WSU research projects focus on memory problems
Johnnie Bosworth’s memory is eroding for two reasons, she said: aging and Parkinson’s disease, which often leads to some cognitive impairment.
She repeats stories. When her alarm sounds, set to remind Bosworth, 72, to take her medication, she might turn it off and walk away. And the longtime bookkeeper can’t keep accounts as well as she used to, she said: “I get confused and that kind of thing.”
Her stint as a research subject at WSU’s “smart apartment” in Pullman was humbling, she said. She’d forget the instructions given by researchers – to prepare for a short trip, for example – or leave steps out, or find herself baffled by some aspect. A bus schedule seemed indecipherable.
But by volunteering, Bosworth, a Spokane resident, hoped to help the researchers help people like her – suffering from declining memory or other cognitive impairment as they age – live safely in their own homes.
WSU researchers are seeking more Eastern Washington residents to participate in two studies on aging and cognitive impairment. The ultimate goal is to develop technology that can help older adults stay in their own homes for longer.
“What we really want to do with the work is to keep people independent in their homes, functioning as independently as possible for as long as possible,” said Maureen Schmitter-Edgecombe, a clinical neuropsychologist who’s leading the research with Diane Cook, of WSU’s School of Electrical Engineering and Computer Science.
The researchers are working amid changing demographics. Nearly 1 in 5 U.S. residents will be 65 and older in 2030, according to the U.S. Census Bureau.
“There’s some concern about how we’re going to handle this aging population,” especially with the increased rates of Alzheimer’s and other dementia disorders more likely to appear in old age, Schmitter-Edgecombe said.
The WSU researchers are trying to figure out how to use information gathered by simple sensors installed in homes to identify potential health problems – and, ultimately, assist people suffering from memory loss or other cognitive problems as they accomplish the daily tasks of living.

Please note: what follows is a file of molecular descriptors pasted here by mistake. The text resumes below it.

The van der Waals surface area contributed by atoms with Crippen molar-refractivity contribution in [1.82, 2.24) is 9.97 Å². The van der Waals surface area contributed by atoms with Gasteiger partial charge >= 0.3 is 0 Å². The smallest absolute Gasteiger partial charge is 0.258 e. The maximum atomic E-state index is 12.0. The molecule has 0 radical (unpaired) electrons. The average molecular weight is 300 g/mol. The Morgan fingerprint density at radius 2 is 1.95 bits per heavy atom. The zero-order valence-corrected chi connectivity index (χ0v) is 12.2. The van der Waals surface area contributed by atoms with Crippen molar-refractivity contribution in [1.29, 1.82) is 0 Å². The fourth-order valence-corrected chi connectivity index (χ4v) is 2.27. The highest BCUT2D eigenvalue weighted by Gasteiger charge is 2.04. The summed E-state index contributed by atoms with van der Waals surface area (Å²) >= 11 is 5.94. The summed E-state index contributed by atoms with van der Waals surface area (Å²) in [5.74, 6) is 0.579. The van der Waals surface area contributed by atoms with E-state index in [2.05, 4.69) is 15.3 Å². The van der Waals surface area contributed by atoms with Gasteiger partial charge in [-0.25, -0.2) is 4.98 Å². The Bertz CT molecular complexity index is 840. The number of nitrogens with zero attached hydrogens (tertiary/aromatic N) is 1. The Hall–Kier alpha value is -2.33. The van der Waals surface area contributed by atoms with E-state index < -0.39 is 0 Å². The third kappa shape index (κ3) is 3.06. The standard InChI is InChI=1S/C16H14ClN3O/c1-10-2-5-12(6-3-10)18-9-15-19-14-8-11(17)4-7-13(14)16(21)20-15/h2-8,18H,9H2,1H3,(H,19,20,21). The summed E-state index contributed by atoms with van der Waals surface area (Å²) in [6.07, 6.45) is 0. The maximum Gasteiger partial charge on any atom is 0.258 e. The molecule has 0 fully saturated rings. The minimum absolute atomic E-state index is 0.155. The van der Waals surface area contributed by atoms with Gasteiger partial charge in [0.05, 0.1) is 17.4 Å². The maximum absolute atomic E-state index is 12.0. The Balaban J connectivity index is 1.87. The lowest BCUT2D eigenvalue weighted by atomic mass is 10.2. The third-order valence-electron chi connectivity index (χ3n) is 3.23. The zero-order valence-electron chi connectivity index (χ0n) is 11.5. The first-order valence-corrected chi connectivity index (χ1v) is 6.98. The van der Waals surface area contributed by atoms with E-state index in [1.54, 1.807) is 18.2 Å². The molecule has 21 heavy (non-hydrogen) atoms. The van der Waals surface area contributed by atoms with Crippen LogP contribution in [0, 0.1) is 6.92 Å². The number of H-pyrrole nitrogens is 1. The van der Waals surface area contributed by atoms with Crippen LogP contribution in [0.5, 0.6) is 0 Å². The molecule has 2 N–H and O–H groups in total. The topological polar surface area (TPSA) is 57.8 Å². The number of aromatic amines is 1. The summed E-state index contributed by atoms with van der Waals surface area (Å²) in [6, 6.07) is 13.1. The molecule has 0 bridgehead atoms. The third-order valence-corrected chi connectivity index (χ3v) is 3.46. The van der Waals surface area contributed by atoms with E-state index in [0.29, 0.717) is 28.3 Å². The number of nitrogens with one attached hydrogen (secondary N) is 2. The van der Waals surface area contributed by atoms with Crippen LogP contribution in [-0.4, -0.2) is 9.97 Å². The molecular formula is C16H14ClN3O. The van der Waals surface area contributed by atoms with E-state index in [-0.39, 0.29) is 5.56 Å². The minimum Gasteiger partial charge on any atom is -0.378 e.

The research takes place both in the smart apartment outfitted with sensors at WSU and in the homes of volunteers.
Researchers have found it takes just one or two sensors per room to gather the information they need, Schmitter-Edgecombe said.
Most data gathered comes from motion sensors placed on ceilings or walls that tell researchers where the person is in the home. Some sensors can tell, for example, whether a door is open or whether a particular item has been removed from a spot.
Researchers found they could make sense of the information – recognizing patterns in which sensors go off at what time of day and which day of the week and connecting those patterns with everyday activities, such as cooking, bathing or watching TV.
Ultimately, they want to create algorithms that can “make decisions” about whether changes in those patterns indicate a potential health problem. Maybe an elderly man who veers from his normal routine – getting out of bed around his normal time, walking into his bathroom first thing and brushing his teeth – needs someone to check on him.
The goal is “to be able to develop those algorithms that would pick up when an alert needs to be put in place,” Schmitter-Edgecombe said.
They’re also interested in using the sensors to gather information about residents’ health, Schmitter-Edgecombe said, such as how well they’re sleeping or how much physical activity they’re getting at home. The researchers also are trying to develop technology to help people more directly, such as through verbal or other prompts that can keep people on track as they perform routine tasks – maybe reminding them to turn off the stove after cooking.
Participants go through several hours of cognitive, motor and sensory testing before spending time in the WSU smart apartment or their homes are outfitted with sensors. The researchers provide feedback on their performance – “a nice free service” that provides a baseline against which to compare potential cognitive problems later, Schmitter-Edgecombe said.
Jim Hudak, 81, a retired civil engineer for the city of Pullman, said he volunteered to be a research subject partly to see how his memory and cognitive abilities compared with those of other people his age.
So far, so good, he said, although he’s still waiting on the report from his latest round of testing.
Volunteering in the smart apartment wasn’t complicated, Hudak said. Researchers instructed him through an audio system to perform tasks, such as watering plants.
“It’s wired with all these various electronic detection devices that measure where you’re at,” Hudak said. “They’ve got cameras and everything to see how you walk and what you do.”
At Bosworth’s house in Spokane, her husband helps keep her on track and their homeowners association helps with upkeep. She hopes to stay in their home for as long as possible.
As researchers work to develop technology to help people like her live independently for longer, Bosworth is doing what she can.
“I have a big desk calendar, and I try to write everything down on that calendar,” she said. “That’s my go-to place.”